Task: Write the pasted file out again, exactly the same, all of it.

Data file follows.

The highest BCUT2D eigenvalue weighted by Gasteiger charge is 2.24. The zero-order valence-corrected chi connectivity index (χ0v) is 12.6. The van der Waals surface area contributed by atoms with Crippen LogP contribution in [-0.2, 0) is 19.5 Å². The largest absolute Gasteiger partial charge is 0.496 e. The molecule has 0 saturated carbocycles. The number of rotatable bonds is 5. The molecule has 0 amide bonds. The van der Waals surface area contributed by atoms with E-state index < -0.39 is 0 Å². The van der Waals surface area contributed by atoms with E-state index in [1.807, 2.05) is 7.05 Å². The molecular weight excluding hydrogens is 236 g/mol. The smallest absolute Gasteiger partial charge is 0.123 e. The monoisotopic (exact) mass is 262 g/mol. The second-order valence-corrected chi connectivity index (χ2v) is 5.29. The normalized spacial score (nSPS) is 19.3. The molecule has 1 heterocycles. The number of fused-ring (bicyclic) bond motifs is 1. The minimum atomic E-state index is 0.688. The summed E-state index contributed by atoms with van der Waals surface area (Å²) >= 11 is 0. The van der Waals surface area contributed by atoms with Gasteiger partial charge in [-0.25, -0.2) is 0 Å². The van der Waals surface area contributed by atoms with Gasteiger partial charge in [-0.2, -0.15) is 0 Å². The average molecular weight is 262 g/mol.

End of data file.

The highest BCUT2D eigenvalue weighted by Gasteiger charge is 2.24. The zero-order valence-corrected chi connectivity index (χ0v) is 12.6. The van der Waals surface area contributed by atoms with Crippen LogP contribution in [-0.2, 0) is 19.5 Å². The largest absolute Gasteiger partial charge is 0.496 e. The molecule has 0 saturated carbocycles. The number of rotatable bonds is 5. The molecule has 0 amide bonds. The van der Waals surface area contributed by atoms with E-state index < -0.39 is 0 Å². The van der Waals surface area contributed by atoms with E-state index in [1.807, 2.05) is 7.05 Å². The molecular weight excluding hydrogens is 236 g/mol. The smallest absolute Gasteiger partial charge is 0.123 e. The monoisotopic (exact) mass is 262 g/mol. The second-order valence-corrected chi connectivity index (χ2v) is 5.29. The normalized spacial score (nSPS) is 19.3. The molecule has 1 heterocycles. The number of fused-ring (bicyclic) bond motifs is 1. The minimum atomic E-state index is 0.688. The summed E-state index contributed by atoms with van der Waals surface area (Å²) >= 11 is 0. The van der Waals surface area contributed by atoms with Gasteiger partial charge in [-0.25, -0.2) is 0 Å². The van der Waals surface area contributed by atoms with Gasteiger partial charge in [-0.2, -0.15) is 0 Å². The average molecular weight is 262 g/mol.